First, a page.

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J. S. Bach: Six Sonatas and Partitas for Solo Violin, BWV 1001-1006, arranged for solo saxophone by Paul Wehage

By Johann Sebastian Bach

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Alto Sax, Tenor Sax, Baritone Sax, Soprano Sax - Advanced
Composed by Johann Sebastian Bach (1685-1750). Arranged by Paul Wehage. Baroque Period, Etudes and Exercises, Repertoire, Recital. Score. 85 pages. Published by Musik Fabrik (S0.167981).

Item Number: S0.167981

In 1720 J. S. Bach was in the service of Prince Leopold of Anhalt-Cöthen, serving as his Kapellmeister. Since the court of Anhalt-Cöthen was Calvinist, Church music was limited to congregational psalms and hymns. Bach’s work during this period consisted of writing chamber music for the Prince, who was an accomplished violinist, gambist and harpsichordist. Other works from this period include the Cello Suites, the viola da gamba sonatas, the Flute sonatas and the partita for solo flute and the Orchestral Suites.  

The “compostional” manuscript of the solo sonatas and partitas has been lost, but a fair copy was made by Bach in 1720 with the title “"Sei Solo - a violino senza Basso accompagnato -Libro Primo da Joh. Seb. Bach ao. 1720"   It would seem likely that the “Second Book” of these unaccompanied works would be the Six Cello Suites and the Violin sonatas and partitas were composed before the Cello Suites, although this cannot be known with any certainty.  

The six works are actually two cycles of three works each, with three sonatas (in the four movement “Church” Sonata-form that Bach usually used in his instrumental sonatas with keyboard) and three partitas (or “parias”, as Bach notes in the 1720 manuscript).  

Each sonata contains the same series of four movements: an “improvisatory”, elaborately ornamented Prelude, a Fugue (-the complexity of which increases significantly from the first to the third sonata, the Fugue of the C major sonata being one of the longest fugues ever written by Bach), a slow movement in a contrasting key and a final allegro which use running sixteenth-note figure which create implied harmonic and bass movement through slight changes in the motifs used.  

It might be surprising to some to have transcribed obvious multi-voiced works (especially the fugues) for an essentially monophonic instrument (putting aside the use of multiphonics for this discussion). It should be noted that although the counterpoint is clearly written out in these works, and in spite of the position of some theorists (notably Albert Schweitzer and Emil Telmanyi, the baroque bow could not
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sustain more than two strings at once without tonal distortion. It would seem that the Triple and quadruple stops were not actually meant to sound as written, but were intended to be a guide for the musician to “suggest” that the sounds were continuing through a subtle use of agogic accents, attack and dynamic shading. As the concepts behind “Baroque” art stem from the theatrical church decorations and conventions of the Catholic Counter-reform, the idea of using artifice to suggest a multi-voiced texture using a monophonic instrument may actually be considered to be “more” baroque. In any case, sensitivity to acoustics and allowing notes to sound will enable the performer to create the desired illusion.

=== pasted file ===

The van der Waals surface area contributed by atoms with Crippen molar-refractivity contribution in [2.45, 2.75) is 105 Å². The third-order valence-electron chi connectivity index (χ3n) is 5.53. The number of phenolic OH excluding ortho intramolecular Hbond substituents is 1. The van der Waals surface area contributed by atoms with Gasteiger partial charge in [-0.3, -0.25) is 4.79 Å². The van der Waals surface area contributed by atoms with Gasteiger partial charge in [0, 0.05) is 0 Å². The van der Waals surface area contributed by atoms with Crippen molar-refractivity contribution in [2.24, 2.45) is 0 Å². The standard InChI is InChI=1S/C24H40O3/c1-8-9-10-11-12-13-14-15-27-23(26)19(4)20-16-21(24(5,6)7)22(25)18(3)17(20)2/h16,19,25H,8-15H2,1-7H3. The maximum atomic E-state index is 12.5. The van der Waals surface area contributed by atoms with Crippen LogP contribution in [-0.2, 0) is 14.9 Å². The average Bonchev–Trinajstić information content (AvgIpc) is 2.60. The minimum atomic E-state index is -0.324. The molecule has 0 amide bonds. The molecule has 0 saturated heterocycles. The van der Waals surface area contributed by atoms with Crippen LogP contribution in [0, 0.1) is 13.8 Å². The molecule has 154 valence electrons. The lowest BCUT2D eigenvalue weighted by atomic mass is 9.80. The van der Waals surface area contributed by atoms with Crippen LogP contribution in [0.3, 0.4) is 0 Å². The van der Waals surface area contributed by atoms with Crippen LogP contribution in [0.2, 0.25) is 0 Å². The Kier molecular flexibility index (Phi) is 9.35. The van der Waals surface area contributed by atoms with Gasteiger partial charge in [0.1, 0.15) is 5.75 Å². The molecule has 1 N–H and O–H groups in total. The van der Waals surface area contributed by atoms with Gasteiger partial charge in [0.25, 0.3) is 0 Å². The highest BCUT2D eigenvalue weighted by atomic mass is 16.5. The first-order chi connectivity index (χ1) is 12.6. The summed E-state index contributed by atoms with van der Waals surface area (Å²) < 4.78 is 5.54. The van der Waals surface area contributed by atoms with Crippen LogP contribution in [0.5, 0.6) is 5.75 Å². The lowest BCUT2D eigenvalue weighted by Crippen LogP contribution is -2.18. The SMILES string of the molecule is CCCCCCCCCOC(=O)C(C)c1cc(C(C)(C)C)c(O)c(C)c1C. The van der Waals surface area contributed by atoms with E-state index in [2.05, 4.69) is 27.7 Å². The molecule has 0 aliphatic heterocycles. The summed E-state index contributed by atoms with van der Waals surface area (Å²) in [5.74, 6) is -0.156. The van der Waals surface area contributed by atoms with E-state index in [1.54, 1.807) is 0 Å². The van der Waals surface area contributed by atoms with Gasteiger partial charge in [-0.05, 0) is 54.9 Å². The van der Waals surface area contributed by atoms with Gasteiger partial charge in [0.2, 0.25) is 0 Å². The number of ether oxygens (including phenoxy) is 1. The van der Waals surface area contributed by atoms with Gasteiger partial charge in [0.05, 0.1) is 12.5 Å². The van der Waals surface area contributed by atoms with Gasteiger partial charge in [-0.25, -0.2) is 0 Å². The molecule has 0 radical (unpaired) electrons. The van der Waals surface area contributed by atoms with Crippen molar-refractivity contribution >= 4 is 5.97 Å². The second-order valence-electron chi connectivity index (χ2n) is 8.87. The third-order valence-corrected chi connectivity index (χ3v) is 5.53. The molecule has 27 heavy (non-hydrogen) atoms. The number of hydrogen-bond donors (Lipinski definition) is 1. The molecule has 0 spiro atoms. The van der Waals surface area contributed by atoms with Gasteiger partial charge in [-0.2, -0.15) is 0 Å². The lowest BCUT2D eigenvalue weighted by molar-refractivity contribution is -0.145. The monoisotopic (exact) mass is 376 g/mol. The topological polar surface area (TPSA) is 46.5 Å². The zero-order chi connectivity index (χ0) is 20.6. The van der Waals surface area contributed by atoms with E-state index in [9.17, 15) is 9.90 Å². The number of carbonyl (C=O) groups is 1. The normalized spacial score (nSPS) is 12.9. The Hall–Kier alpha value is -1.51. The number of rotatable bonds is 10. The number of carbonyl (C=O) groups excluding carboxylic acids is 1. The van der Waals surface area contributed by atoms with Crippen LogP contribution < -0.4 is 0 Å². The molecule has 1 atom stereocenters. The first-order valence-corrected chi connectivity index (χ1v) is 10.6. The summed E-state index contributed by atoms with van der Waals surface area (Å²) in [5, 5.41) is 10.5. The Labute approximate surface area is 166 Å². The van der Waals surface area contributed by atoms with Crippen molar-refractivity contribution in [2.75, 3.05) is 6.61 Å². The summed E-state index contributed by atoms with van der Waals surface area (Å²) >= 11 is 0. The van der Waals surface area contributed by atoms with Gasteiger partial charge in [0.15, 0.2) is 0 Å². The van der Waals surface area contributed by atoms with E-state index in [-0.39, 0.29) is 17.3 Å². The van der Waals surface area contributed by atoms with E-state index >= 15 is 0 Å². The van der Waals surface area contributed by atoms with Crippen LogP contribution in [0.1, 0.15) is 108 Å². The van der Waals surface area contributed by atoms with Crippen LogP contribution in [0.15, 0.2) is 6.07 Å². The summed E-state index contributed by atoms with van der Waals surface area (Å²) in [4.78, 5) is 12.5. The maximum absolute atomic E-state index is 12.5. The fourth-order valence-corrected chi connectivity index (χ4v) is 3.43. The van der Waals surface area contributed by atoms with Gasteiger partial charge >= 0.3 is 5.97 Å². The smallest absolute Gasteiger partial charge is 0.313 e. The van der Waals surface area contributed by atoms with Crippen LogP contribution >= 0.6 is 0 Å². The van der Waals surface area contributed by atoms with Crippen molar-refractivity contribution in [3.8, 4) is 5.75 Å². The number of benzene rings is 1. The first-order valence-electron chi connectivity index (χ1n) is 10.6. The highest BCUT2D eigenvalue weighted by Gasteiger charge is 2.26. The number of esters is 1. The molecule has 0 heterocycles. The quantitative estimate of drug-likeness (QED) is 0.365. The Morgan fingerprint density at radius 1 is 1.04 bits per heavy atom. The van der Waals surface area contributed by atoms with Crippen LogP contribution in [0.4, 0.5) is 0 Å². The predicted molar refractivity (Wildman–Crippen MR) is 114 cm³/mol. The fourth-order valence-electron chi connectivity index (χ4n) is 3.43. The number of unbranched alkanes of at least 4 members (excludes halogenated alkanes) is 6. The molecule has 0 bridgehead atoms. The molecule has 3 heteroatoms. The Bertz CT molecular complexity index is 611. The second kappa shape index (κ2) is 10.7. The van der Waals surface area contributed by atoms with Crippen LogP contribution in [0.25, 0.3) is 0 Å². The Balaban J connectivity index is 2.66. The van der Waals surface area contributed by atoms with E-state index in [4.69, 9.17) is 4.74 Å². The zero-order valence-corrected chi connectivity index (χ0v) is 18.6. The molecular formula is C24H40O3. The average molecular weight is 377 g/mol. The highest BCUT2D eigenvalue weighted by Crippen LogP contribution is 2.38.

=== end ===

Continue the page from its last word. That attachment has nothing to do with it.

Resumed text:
The Partitas do not follow exactly the usual order of dances for this form (Allemande, Courante, Sarabande, Pair of minuets, bourrées or gavottes, Gigue), but use the basic idea of a series of dance movements. In the B minor partita, each movement is followed by a double or variation which follows the harmonic framework of the original. In the D minor partita, Bach adds another movement to the usual order of dances, a monumental Chaconne which uses a sarabande-like theme as a subject for variations. The Third partita is even less conventional than the other two, containing none of the usual movements in this type of work and opening with a prelude. This Prelude was also orchestrated twice, in the Cantata 120a (Organ and strings) and in the Cantata 29 (for Organ, strings, oboes, trumpets and tympani).

It should be noted that according to Bach’s student Johann Friedrich Agricola, Bach himself often improvised on the keyboard using these works as a basis. As Bach himself was famous for transforming the music of others, making modifications or adding ornaments can be imagined if one uses a great deal of intelligence. The idea of “fixed music” or even “fixed notes” was not an accepted concept during Bach’s time, so transformation can also be seen as being part of the natural process of performing these works.  

Paul Wehage
November 8, 2006
Lagny-sur-Marne, France

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